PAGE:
I got my first proper job as a web developer in 2013, having only the limited experience of building a handful of websites using the "oh-so-advanced" technique known as copy-paste-driven-development (CPDD?). Needless to say, I lucked out.
If you ask me, my career has since been a continuous spate of lucky breaks. I've had the good fortune of meeting people who have boosted my career in ways I would never have achieved on my own effort alone.
Throughout my life, I've had the tendency to care about what other people thought of me. Or at least, I would project my own view of myself onto the people around me. I wanted, no, I needed to be useful, because if I was useful, then people would want me around.
Needless to say, I always thought I could do better. Because if I was better, then I would be more useful. Or at least, that is the logic thread I'm running on. Yes, I have issues.
And because I cared about how other people saw me, I was particularly affected by the neat boxes society tries to put people into. Arts versus Science. Masculine versus Feminine. Athletic versus Studious. Rational versus Emotional. You get the picture.
I don't fit nicely into boxes. I'm the wrong shape for a box. I can squish myself into them, sure, but it's not a comfortable experience. I also grew up in an environment where specialisation was valued. Pick a thing, stick to it and be excellent.
Be excellent. That is an expectation that I've carried with me my entire life. But it is also a double-edged sword. Expectations are the root cause of life's misery, because disappointment only exists when expectations are not met.
That being said, it is also what pushes me to work harder on things I'm not good at, to go find out more, to figure out things. It took me a while to learn that the crux of it all is the process of becoming excellent.
And yet, it is one thing to know of something, and quite another altogether to truly internalise it.
If there's one thing I've learnt to admit to myself after more than 3 decades on this planet, it's that I'm particularly sensitive. And I'm saying this as a former full-time athlete whose coach once mentioned in passing that I was one of those players who couldn't be yelled at.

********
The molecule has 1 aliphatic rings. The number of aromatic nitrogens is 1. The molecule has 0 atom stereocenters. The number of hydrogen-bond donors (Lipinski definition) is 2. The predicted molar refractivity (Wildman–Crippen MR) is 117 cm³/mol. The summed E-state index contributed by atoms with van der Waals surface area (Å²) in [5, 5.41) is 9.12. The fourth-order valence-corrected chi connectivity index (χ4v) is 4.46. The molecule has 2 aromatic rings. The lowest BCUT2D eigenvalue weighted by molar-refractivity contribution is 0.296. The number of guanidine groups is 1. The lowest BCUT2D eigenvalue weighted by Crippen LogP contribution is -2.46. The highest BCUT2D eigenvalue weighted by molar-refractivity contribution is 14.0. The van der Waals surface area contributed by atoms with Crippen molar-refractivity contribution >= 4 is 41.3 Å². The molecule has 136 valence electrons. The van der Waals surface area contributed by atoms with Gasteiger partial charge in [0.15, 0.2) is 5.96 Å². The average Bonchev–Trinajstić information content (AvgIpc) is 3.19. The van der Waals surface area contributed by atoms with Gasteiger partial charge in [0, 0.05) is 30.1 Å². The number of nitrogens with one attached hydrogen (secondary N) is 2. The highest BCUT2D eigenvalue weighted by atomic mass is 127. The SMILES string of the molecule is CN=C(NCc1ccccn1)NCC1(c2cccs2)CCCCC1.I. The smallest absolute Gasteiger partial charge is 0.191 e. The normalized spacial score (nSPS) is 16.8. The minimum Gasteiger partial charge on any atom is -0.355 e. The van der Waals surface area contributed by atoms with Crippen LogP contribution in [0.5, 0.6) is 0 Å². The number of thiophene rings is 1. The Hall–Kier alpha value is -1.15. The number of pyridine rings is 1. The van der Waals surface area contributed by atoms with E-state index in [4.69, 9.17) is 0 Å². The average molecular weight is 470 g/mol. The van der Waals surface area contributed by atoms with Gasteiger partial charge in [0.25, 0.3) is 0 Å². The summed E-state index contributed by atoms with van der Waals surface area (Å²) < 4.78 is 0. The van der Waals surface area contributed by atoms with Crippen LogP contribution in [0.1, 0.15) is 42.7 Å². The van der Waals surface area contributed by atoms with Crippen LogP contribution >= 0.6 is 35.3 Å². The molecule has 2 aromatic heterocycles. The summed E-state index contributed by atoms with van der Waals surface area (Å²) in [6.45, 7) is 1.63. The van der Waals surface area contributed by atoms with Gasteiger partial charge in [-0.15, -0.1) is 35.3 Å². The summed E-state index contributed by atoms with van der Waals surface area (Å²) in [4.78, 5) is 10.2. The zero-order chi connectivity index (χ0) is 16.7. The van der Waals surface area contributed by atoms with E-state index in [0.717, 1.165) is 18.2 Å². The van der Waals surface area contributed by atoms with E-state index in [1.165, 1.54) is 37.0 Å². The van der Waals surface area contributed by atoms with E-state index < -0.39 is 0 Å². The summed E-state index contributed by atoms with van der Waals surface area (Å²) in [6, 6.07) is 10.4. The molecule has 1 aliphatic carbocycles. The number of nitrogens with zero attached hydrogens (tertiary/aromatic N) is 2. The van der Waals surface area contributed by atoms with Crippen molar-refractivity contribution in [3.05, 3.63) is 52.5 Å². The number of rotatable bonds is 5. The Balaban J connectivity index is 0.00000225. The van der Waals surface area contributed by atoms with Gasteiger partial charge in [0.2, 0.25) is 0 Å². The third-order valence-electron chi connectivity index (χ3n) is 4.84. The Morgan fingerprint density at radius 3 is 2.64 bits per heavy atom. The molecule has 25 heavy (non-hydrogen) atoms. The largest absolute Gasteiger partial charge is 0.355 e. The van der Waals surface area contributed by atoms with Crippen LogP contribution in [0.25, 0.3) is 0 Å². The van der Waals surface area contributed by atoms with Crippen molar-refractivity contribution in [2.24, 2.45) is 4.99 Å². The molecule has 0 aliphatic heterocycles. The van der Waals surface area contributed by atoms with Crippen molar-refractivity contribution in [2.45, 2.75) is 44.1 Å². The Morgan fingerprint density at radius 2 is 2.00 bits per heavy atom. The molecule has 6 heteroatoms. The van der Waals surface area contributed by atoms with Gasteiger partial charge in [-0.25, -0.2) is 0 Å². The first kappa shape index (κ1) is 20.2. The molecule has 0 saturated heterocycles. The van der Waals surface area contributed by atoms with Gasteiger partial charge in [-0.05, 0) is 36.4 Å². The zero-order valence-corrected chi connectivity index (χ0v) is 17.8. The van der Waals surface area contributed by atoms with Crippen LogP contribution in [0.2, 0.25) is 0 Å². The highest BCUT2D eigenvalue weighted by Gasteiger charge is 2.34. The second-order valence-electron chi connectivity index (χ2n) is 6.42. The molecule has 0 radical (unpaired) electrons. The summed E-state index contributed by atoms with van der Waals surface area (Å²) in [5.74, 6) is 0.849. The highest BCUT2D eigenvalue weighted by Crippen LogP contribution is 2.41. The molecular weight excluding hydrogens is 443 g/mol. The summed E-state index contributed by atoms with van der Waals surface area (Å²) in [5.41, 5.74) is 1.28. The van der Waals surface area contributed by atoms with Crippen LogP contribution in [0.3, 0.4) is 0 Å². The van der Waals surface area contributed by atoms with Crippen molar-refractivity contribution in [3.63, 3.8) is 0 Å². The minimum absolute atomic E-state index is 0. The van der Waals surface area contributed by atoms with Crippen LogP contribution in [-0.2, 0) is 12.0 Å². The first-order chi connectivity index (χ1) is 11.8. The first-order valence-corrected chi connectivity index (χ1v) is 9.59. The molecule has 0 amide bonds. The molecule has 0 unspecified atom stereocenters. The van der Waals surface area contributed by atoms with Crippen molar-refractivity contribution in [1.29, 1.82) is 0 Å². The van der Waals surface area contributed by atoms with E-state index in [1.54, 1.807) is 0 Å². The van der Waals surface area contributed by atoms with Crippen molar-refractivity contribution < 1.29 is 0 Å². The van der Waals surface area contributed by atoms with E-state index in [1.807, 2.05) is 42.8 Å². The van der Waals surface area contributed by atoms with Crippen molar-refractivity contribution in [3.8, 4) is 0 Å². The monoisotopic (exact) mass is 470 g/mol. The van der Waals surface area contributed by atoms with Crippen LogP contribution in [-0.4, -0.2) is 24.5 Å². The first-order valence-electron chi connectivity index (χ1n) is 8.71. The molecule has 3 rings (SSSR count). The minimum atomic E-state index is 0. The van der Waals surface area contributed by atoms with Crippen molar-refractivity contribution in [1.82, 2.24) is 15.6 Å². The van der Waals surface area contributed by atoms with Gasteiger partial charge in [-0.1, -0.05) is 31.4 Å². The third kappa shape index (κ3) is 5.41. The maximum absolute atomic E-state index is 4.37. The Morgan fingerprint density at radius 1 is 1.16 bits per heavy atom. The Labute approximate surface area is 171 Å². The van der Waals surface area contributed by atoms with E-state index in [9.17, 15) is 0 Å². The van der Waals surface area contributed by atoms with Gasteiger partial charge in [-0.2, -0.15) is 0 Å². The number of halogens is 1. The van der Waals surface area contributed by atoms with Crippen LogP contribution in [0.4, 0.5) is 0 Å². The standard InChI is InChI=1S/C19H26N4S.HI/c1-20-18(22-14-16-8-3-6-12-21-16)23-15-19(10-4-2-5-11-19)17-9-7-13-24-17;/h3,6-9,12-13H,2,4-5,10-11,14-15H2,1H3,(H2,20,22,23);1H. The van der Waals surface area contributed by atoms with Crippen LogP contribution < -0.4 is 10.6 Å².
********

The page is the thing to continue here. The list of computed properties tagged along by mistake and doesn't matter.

At the time, I was offended. I had this impression of what it means to be a mentally tough athlete. You know, the player who is unflappable regardless of what is going on around them, no matter what gets yelled at them, or how badly the refereeing is (for example).
And to be fair, I hardly cared when our opponents tried to throw us off by playing rough (I could take hits quite well), and I usually just got amused when the referees made bad calls. But when I got yelled at by my coach for doing or not doing certain things, it tended to upset me.
Over time, I learned not to show it on my face, how to parse the meaning and not the emotion behind the delivery, but I never got less upset. I just got better at hiding it. Hence the realisation that I am a particularly (problematically?) sensitive person.
These days, I get plagued with the feeling that I'm not technically skilled enough to be here from time to time. I've failed job interviews because I wasn't strong enough to answer the algorithm problems (I also didn't prepare very much, so that's my fault).
I've looked at job descriptions and despaired because I don't have experience in half the things they're looking for. I've thought about walking away from this industry altogether because it feels like the things I'm good at aren't particularly in demand.
But in spite of all that, the one thing I can fall back on, the thing that justifies me writing this post of why I am still coding in 2020, is that when I'm coding, all those feelings of inadequacy disappear. It's like a switch flips in my brain, and all my processing power gets allocated to that thing I'm trying to build.
That might probably be what drew me to this in the first place, but even after all these years, that hasn't changed.
And that's why I'm still here.